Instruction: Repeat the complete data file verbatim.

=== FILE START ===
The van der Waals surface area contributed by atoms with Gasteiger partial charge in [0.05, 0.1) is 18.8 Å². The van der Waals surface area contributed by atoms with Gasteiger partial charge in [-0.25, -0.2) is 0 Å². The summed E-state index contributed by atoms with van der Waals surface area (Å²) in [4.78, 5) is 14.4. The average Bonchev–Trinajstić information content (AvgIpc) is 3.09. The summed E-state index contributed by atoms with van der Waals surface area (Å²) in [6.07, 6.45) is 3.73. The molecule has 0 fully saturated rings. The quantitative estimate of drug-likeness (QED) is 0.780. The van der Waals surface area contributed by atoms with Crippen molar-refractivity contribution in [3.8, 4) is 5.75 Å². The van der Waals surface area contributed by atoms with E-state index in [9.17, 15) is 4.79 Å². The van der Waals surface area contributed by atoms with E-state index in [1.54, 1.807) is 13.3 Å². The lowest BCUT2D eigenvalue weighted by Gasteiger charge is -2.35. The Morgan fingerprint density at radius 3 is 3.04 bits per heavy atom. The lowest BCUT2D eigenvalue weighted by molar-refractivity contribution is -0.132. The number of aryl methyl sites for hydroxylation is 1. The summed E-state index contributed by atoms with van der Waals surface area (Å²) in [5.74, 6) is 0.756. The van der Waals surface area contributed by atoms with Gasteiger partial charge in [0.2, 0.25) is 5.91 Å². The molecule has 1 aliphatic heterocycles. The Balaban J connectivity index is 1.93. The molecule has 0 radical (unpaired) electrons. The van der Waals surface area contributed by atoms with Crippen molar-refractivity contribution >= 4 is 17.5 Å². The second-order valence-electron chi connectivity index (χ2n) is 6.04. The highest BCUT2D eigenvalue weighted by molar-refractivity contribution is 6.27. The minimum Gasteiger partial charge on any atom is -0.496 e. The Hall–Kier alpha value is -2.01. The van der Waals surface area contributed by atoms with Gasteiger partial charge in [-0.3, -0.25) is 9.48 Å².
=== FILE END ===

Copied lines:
The van der Waals surface area contributed by atoms with Gasteiger partial charge in [0.05, 0.1) is 18.8 Å². The van der Waals surface area contributed by atoms with Gasteiger partial charge in [-0.25, -0.2) is 0 Å². The summed E-state index contributed by atoms with van der Waals surface area (Å²) in [4.78, 5) is 14.4. The average Bonchev–Trinajstić information content (AvgIpc) is 3.09. The summed E-state index contributed by atoms with van der Waals surface area (Å²) in [6.07, 6.45) is 3.73. The molecule has 0 fully saturated rings. The quantitative estimate of drug-likeness (QED) is 0.780. The van der Waals surface area contributed by atoms with Crippen molar-refractivity contribution in [3.8, 4) is 5.75 Å². The van der Waals surface area contributed by atoms with E-state index in [9.17, 15) is 4.79 Å². The van der Waals surface area contributed by atoms with E-state index in [1.54, 1.807) is 13.3 Å². The lowest BCUT2D eigenvalue weighted by Gasteiger charge is -2.35. The Morgan fingerprint density at radius 3 is 3.04 bits per heavy atom. The lowest BCUT2D eigenvalue weighted by molar-refractivity contribution is -0.132. The number of aryl methyl sites for hydroxylation is 1. The summed E-state index contributed by atoms with van der Waals surface area (Å²) in [5.74, 6) is 0.756. The van der Waals surface area contributed by atoms with Gasteiger partial charge in [0.2, 0.25) is 5.91 Å². The molecule has 1 aliphatic heterocycles. The Balaban J connectivity index is 1.93. The molecule has 0 radical (unpaired) electrons. The van der Waals surface area contributed by atoms with Crippen molar-refractivity contribution >= 4 is 17.5 Å². The second-order valence-electron chi connectivity index (χ2n) is 6.04. The highest BCUT2D eigenvalue weighted by molar-refractivity contribution is 6.27. The minimum Gasteiger partial charge on any atom is -0.496 e. The Hall–Kier alpha value is -2.01. The van der Waals surface area contributed by atoms with Gasteiger partial charge in [-0.3, -0.25) is 9.48 Å².